Domenico Rossetti is the heir to the Rossetti crime family. The Rossettis have long been feuding with a rival family, the Fiores, and now they have may have found a way to finally win the war and destroy the Fiores for good. If it means kidnapping an innocent and using him to their advantage, well, so be it. Dom is nothing if not ruthless, dedicated to his family, and willing to do whatever it takes to exact revenge on the Fiores.
Luca Davis grew up in Connecticut and is now a medical student at Yale. When he is snatched up and brought before Dom, Luca is terrified and has no idea where he is or what Dom could possibly want with him. Dom is frustratingly unwilling to explain almost anything to Luca about why he is there. But he is quite clear the Rossettis are planning to use Luca for their own ends and will kill him sooner than later.
With the Fiores after Dom and the prize he has in Luca, the men are forced to hide away in the penthouse apartment above the Rossetti’s casino. It may be a gilded, luxurious prison, but it is a prison nonetheless. While Luca is terrified of this confusing situation in which he finds himself, he can also admit that Dom is very attractive, and Luca is dealing with some adrenaline-fueled lust at the gorgeous, savage man. For his part, Dom knows Luca is about as off limits as they come — the hostage, the enemy, and a man. But as Dom and Luca spend time forced alone together, they find they can’t help but act on the attraction between them, no matter how dangerous. However, with the Fiores after them, and Luca’s life threatened from multiple directions, the future for the men is uncertain.
Forbidden Mafia Prince is the first book in the new Malvagio Duet by authors Brooke Blaine and Ella Frank. The story is very much a duet in that it is really two books that make up one long story. So the story doesn’t end here and we get a cliffhanger ending that leads into the conclusion in the upcoming second book.
Oh, I do love a good enemies-to-lovers story and this one is pretty delicious. The set up here is intense, with Luca suddenly yanked out of his life, kidnapped, and brought before this terrifying man in Dom. Luca has no idea what they want with him or why he is there, only that his life is quite clearly on the line. For his part, Dom hates the Fiores, wants nothing more than to destroy them, and initially sees Luca as nothing more than a pawn. Dom is a violent man, one who sees killing someone as an accepted part of his life, and he is ruthless and dangerous. While clearly Dom becomes the romantic hero, this is still a darker story and Dom is not an easy man. He was raised as the heir to a crime family and he accepts his role with relish. So these men are about as at odds as possible as the story starts. We then add in a nice forced proximity element as they are required to stay together in the penthouse (keeping Luca safe for later use).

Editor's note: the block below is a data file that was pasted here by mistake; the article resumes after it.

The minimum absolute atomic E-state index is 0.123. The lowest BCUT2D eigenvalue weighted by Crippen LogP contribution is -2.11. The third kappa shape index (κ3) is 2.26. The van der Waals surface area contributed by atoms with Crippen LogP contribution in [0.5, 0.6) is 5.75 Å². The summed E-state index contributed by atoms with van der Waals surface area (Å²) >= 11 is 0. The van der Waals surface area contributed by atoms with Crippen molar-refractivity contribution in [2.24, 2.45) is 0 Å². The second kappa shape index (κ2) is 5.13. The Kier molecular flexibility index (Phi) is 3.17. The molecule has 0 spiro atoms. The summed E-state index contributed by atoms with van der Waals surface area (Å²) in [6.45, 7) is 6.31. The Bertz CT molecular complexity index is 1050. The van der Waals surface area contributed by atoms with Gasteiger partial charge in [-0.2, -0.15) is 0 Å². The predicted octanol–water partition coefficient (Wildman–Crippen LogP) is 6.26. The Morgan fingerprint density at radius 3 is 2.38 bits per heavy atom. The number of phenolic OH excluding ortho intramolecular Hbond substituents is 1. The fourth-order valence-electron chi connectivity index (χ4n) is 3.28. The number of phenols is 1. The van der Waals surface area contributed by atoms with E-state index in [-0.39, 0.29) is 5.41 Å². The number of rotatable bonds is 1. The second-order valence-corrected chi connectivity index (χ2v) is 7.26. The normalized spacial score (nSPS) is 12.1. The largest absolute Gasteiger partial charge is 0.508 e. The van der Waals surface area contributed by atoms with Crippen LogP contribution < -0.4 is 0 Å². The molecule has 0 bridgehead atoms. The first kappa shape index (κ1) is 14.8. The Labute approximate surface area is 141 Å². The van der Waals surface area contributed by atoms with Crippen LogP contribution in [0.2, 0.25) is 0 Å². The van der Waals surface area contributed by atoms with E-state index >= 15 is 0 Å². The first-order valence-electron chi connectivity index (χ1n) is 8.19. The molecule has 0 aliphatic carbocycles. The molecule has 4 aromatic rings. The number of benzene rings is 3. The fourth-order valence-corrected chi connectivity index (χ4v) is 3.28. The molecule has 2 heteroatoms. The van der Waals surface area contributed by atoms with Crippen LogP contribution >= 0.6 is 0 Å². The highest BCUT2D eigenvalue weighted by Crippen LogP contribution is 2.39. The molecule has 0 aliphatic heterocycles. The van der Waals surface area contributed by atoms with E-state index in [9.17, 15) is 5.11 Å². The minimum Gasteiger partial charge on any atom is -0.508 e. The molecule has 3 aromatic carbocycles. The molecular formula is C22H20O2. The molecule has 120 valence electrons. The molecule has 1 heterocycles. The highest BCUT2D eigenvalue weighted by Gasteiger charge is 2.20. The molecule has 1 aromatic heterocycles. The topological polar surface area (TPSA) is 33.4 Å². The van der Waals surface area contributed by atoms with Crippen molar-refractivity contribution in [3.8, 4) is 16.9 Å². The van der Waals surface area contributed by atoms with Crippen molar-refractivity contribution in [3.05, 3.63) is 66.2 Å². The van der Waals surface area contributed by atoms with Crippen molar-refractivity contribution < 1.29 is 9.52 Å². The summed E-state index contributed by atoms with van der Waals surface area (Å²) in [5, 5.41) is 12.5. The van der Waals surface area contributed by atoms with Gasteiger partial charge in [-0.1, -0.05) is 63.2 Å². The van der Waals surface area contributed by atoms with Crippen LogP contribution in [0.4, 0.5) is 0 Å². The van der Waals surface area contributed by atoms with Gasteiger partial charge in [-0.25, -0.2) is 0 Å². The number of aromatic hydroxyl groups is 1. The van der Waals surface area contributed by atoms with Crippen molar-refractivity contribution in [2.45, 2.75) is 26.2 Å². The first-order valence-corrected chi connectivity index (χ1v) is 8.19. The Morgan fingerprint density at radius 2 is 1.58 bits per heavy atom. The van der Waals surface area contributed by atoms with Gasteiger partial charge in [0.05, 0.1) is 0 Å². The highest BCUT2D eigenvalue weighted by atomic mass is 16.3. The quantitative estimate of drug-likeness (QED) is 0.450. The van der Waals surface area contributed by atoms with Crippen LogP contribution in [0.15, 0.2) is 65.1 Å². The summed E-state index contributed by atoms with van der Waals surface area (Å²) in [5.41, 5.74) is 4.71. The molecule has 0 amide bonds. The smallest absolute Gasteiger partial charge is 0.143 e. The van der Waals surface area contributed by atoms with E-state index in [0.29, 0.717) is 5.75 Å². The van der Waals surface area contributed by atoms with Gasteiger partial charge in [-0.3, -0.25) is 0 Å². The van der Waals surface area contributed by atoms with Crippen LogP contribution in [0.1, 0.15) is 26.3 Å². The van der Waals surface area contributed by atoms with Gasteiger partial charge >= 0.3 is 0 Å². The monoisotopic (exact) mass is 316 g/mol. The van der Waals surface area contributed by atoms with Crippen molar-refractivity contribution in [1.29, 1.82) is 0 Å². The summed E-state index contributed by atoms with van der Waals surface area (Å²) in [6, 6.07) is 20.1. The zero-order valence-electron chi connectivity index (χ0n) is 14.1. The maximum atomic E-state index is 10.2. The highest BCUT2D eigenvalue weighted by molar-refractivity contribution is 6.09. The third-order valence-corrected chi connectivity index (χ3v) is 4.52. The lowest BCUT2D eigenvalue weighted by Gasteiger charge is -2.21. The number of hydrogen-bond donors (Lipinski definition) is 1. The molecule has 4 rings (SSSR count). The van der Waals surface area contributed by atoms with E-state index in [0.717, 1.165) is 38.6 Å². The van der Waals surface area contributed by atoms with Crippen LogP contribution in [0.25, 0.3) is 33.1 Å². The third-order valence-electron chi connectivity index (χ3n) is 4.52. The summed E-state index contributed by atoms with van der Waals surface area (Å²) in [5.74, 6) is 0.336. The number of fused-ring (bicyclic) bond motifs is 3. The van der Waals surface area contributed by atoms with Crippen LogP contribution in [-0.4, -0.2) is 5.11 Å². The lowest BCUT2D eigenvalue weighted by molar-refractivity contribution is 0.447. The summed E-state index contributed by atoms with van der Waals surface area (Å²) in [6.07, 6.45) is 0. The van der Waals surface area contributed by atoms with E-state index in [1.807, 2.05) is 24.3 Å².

Luca starts out the story terrified and bewildered, but as he starts to feel he has nothing to lose (they will kill him regardless), and as his adrenaline starts to get the better of him, he begins to be a little more reckless and indulges in his attraction. And Dom, despite all the reasons he knows it’s a mistake, can’t help but act on his own pull to Luca. This is a relatively slow burn given that this book is only half the story, but the authors do a great job teasing out that attraction and building it throughout the book, showing why these men can’t help but fall into bed despite themselves.
The story explores some interesting issues, particularly for Dom. He has been raised as the heir and has very specific expectations upon him. One is that he must sire more heirs, and therefore, while quiet dalliances with men are fine, he is expected to marry a woman. He also has been brought up with violence as a way of life, with the family above all else, and the expectation that he will be ruthless when needed. I liked the way that Luca challenges and questions these expectations, which in turn, makes Dom begin to think more introspectively about his life. He is certainly not suddenly a changed man, but we see how he struggles under the weight of his role as heir and the way Luca makes him consider his life a bit more. I think it will be interesting to see how (or if) this continues in the second book and if it impacts things between the two of them.
The larger story about the feuding families is interesting, though we don’t get the full picture quite yet. We learn that Luca is connected to the Fiores, that he was raised not knowing anything about them, and that something happened in the past between the families that has the Rossettis looking for blood. But we don’t know exactly how Luca ended up in Connecticut, who he really is, or what happened that caused this big feud. I think the authors provide enough of the story to get the reader invested and understand the basics, and left enough of the excitement for the second book to tie it together.
I really enjoyed this first installment and found it an engaging forced-proximity, enemies-to-lovers story with a dark twist. I can’t wait for the conclusion and all the revelations to come.